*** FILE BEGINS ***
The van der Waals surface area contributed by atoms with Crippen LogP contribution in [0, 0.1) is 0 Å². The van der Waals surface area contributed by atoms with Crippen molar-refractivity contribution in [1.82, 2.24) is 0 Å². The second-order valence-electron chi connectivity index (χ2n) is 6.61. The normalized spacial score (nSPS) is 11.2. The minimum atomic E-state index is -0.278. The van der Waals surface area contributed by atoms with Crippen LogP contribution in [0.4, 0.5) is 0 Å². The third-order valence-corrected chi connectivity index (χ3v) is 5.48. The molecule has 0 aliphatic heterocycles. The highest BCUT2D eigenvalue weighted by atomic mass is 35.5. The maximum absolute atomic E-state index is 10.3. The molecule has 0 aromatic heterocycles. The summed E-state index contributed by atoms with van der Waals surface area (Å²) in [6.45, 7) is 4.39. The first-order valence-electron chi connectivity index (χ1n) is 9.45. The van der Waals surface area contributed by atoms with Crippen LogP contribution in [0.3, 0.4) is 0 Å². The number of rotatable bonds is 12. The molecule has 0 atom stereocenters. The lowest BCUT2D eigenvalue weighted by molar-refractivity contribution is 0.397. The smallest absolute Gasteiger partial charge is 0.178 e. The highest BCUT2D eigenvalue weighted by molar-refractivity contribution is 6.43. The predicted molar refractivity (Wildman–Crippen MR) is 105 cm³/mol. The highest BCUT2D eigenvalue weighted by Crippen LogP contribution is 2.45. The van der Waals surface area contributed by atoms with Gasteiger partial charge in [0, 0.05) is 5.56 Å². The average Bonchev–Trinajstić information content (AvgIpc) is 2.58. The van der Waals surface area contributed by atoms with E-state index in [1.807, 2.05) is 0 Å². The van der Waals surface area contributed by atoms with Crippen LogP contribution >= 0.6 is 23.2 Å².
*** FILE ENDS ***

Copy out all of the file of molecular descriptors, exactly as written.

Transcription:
The van der Waals surface area contributed by atoms with Crippen LogP contribution in [0, 0.1) is 0 Å². The van der Waals surface area contributed by atoms with Crippen molar-refractivity contribution in [1.82, 2.24) is 0 Å². The second-order valence-electron chi connectivity index (χ2n) is 6.61. The normalized spacial score (nSPS) is 11.2. The minimum atomic E-state index is -0.278. The van der Waals surface area contributed by atoms with Crippen LogP contribution in [0.4, 0.5) is 0 Å². The third-order valence-corrected chi connectivity index (χ3v) is 5.48. The molecule has 0 aliphatic heterocycles. The highest BCUT2D eigenvalue weighted by atomic mass is 35.5. The maximum absolute atomic E-state index is 10.3. The molecule has 0 aromatic heterocycles. The summed E-state index contributed by atoms with van der Waals surface area (Å²) in [6.45, 7) is 4.39. The first-order valence-electron chi connectivity index (χ1n) is 9.45. The van der Waals surface area contributed by atoms with Crippen LogP contribution in [0.3, 0.4) is 0 Å². The number of rotatable bonds is 12. The molecule has 0 atom stereocenters. The lowest BCUT2D eigenvalue weighted by molar-refractivity contribution is 0.397. The smallest absolute Gasteiger partial charge is 0.178 e. The highest BCUT2D eigenvalue weighted by molar-refractivity contribution is 6.43. The predicted molar refractivity (Wildman–Crippen MR) is 105 cm³/mol. The highest BCUT2D eigenvalue weighted by Crippen LogP contribution is 2.45. The van der Waals surface area contributed by atoms with Gasteiger partial charge in [0, 0.05) is 5.56 Å². The average Bonchev–Trinajstić information content (AvgIpc) is 2.58. The van der Waals surface area contributed by atoms with E-state index in [1.807, 2.05) is 0 Å². The van der Waals surface area contributed by atoms with Crippen LogP contribution >= 0.6 is 23.2 Å².